Spring dishes with a difference From Kindling Restaurant in Brighton

Spring dishes with a difference From Kindling Restaurant in Brighton

Regenerative agriculture is a farming system that aims to restore and improve the countryside. When it comes to sheep this means rotating their grazing and uses practices such as planting herbs into the fields to enhance the health of the herd. This has the added benefit of enhancing the flavour. Mutton is typically four to six years old. Being a matured meat, it has had plenty of time outside allowing it to develop a generous fat content and deep gamey flavour that just isn’t present in the younger lamb.

This spring why not try Kindling Restaurant’s slow roast mutton shoulder as a centre piece for your table. A classic combination of seasonal flavours from Chef Toby Geneen’s childhood, this dish is rich, comforting and perfect for a family celebration. Kindling’s ethos centres around seasonal produce and ethical farming. Here, the traditional spring lamb is replaced with a piece of regeneratively farmed mutton.

At the restaurant the mutton is sourced directly from a local farm, Saddlescombe, located on the Sussex downs.

To source high quality mutton, speak to your local butcher or farm shop.

Slow roast shoulder of mutton with carrot, tomatoes and red wine


1 whole mutton shoulder, on the bone (1.8 – 2kg)

5 echalion shallots, halved and peeled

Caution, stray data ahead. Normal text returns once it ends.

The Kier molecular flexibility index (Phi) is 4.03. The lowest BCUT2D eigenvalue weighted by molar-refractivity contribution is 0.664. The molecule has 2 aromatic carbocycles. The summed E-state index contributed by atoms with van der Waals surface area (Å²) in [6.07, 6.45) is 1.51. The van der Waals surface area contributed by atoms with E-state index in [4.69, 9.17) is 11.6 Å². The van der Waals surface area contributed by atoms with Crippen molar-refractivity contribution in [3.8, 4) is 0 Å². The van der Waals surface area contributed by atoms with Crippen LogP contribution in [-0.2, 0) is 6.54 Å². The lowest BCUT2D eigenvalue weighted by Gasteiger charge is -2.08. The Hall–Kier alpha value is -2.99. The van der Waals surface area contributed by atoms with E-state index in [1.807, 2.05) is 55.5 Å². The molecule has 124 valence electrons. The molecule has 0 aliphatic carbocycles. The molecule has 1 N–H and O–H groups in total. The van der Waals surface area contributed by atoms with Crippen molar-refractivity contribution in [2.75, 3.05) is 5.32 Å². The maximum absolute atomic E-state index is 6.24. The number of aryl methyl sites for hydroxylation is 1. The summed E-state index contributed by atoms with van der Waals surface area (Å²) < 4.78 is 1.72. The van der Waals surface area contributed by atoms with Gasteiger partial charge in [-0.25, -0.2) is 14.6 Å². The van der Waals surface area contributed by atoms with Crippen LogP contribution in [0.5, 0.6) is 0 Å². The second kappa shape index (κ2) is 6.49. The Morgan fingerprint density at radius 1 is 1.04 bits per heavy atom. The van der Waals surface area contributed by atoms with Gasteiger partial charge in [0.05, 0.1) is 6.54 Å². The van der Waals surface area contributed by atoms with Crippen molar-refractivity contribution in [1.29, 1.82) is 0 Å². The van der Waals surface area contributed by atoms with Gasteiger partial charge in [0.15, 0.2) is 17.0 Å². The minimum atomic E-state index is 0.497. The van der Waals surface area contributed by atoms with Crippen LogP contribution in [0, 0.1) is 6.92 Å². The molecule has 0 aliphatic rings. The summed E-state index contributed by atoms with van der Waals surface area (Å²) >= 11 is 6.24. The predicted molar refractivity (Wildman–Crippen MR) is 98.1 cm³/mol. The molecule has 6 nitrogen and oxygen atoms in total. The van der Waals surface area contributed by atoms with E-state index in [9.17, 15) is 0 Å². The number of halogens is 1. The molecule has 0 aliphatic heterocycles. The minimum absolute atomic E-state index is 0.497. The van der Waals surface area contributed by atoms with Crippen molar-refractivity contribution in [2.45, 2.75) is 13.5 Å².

10 ripe plum tomatoes, halved with the white core removed

5 large carrots, peeled and thinly sliced

1 head of garlic, divided into cloves, but not peeled

1 tbsp olive oil

Sea salt

1 bunch of thyme, tied

3 sticks of rosemary, tied

3 bay leaf

500 ml red wine

500 ml chicken stock


Preheat your oven to 130C.

Mix all the vegetables together in a roasting tray with a little salt and olive oil. Spread them out into a bed for the shoulder. Tuck the herb bundles underneath the meat and pour your wine and chicken stock over the vegetable bed.

Slow roast for 4 hours uncovered, topping up the liquid with a little water if the stew becomes too dry.

Remove the tray from the oven and put meat to one side to rest, ideally with a clean tea towel on top to prevent it from cooling too much. Remove herb bundles from the sauce by giving them a little shake.

Carefully pour or spoon the sauce into another pan, then simmer for 10 – 15 mins until thickened. Season with some salt if it needs it, then arrange in your serving dish and top with the mutton, carved or pulled apart. Serve with mash potato and seasonal greens.

If you, your family and guests have any room left after that feast, there are some delicious, ethical puddings that you can serve.

Choose from a decadent dessert that is dairy-free, suitable for vegans and can even be made gluten free as well (but you’ll never be able to tell)! A rich moist chocolate sponge, topped with creamy caramel sauce and crunchy salty popcorn.

Or try your hand at Kindling’s signature petit four, which also makes an excellent gift. Sweet, creamy and soft fudge which is perfect with a cup of coffee or espresso martini.

Chocolate sponge with salted caramel sauce and popcorn

For the sponge:

75g oil

35g good quality cocoa powder

220g dairy free yogurt e.g. soya yogurt

30g oat milk

2 tsp (10ml) distilled vinegar

150g soft dark brown sugar

140g self-raising flour (gluten-free self-raising flour will also work here)

¾ tsp bicarbonate of soda

½ tsp table salt

·      Line an 8-inch square cake tin with baking paper. Preheat the oven to 170C.

·      Place the oil and cocoa powder in a small pan and heat gently for a few minutes to help bring out the flavour of the chocolate, then set aside to cool.

·      Put the dairy free yogurt, oat milk, vinegar and sugar together in a mixing bowl or kitchen aid and whisk until smooth. Then stir in the chocolate and oil mixture.